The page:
courageous businessman balancing on a tightrope or highwireA majority of the American public believes that most people can find a way to balance the demands of work, family and contributions to community, according to the 21st Allstate/National Journal Heartland Monitor Poll.

Fifty-four percent of those surveyed believe that “most people can succeed at work, make a good living, and contribute to their family and their community if they manage their time well and set the right priorities.” That number goes up slightly for younger adults, with 59 percent of those aged 18-33 believing that people can succeed in all three facets of modern life: work, family and civic commitments.

Split by gender, 61 percent of men said work/life balance is attainable compared to 48 percent of women, with similar splits recorded among fathers and mothers.

Among adults in their prime working years—those aged 30-49—45 percent agree that “it’s not possible for most people to succeed at work…and have enough time to contribute to their family and their community.” Sixty-eight percent believe that “employers could make it a priority to give workers much more flexibility in their schedules and that happier workers would be more productive and better for business.”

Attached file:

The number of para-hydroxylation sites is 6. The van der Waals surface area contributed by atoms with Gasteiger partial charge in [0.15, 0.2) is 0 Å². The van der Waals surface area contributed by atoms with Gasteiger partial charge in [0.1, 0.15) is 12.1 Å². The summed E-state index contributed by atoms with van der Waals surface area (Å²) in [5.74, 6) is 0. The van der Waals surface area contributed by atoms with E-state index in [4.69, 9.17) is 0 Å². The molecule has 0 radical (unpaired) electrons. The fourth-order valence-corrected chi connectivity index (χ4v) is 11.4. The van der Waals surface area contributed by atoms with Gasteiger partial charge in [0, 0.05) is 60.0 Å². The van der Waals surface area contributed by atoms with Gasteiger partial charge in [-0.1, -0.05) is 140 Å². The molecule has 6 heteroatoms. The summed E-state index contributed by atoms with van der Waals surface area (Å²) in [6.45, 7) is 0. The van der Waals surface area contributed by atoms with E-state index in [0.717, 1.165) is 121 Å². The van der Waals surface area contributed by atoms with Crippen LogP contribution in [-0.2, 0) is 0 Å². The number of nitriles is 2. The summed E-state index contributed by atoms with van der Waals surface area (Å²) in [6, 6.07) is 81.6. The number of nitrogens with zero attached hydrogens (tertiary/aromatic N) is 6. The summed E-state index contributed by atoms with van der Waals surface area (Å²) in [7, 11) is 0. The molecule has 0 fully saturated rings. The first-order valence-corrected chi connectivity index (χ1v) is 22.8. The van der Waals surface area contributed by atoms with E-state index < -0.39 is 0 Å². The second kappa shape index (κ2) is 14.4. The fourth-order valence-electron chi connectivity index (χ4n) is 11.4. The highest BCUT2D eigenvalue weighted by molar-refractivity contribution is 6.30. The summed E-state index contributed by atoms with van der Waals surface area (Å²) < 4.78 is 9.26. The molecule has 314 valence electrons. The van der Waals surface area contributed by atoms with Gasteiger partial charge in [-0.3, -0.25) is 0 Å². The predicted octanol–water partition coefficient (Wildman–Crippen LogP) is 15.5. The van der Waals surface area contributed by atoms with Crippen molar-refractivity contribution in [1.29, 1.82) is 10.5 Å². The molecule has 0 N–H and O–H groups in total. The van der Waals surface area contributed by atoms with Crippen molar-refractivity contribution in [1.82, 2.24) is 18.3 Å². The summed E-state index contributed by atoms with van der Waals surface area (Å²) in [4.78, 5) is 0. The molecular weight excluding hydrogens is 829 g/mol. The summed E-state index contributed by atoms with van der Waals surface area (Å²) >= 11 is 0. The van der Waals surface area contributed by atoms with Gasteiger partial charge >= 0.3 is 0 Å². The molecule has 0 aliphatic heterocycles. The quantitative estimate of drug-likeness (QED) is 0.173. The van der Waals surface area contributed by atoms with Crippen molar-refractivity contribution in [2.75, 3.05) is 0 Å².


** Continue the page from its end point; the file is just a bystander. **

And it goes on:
In line with previous Heartland Monitor polls, respondents also expressed belief in individual responsibility when it comes to making life better. Sixty percent said that “more Americans taking responsibility to work hard, improve their skills and education, and provide for their families” would make life a lot better.

With regard to civic and community activity, two-thirds of participants called for greater contributions of time and money to charity and community groups: 36 percent said that volunteering and donation to nonprofits from other citizens would make life a lot better, while 33 percent said such actions would make life somewhat better.

“The poll results present an opportunity to understand what’s at the heart of Americans living a ‘good life’ and the challenges they face in achieving it,” said Stacy Sharpe, senior vice president of corporate relations at Allstate. “Americans believe in themselves and their ability to achieve a work/life balance. Family, health, giving back to the community, and earning enough to pay for education and retirement are all incredibly important to Americans’ ability to live the good life.”

Source: Allstate Corp.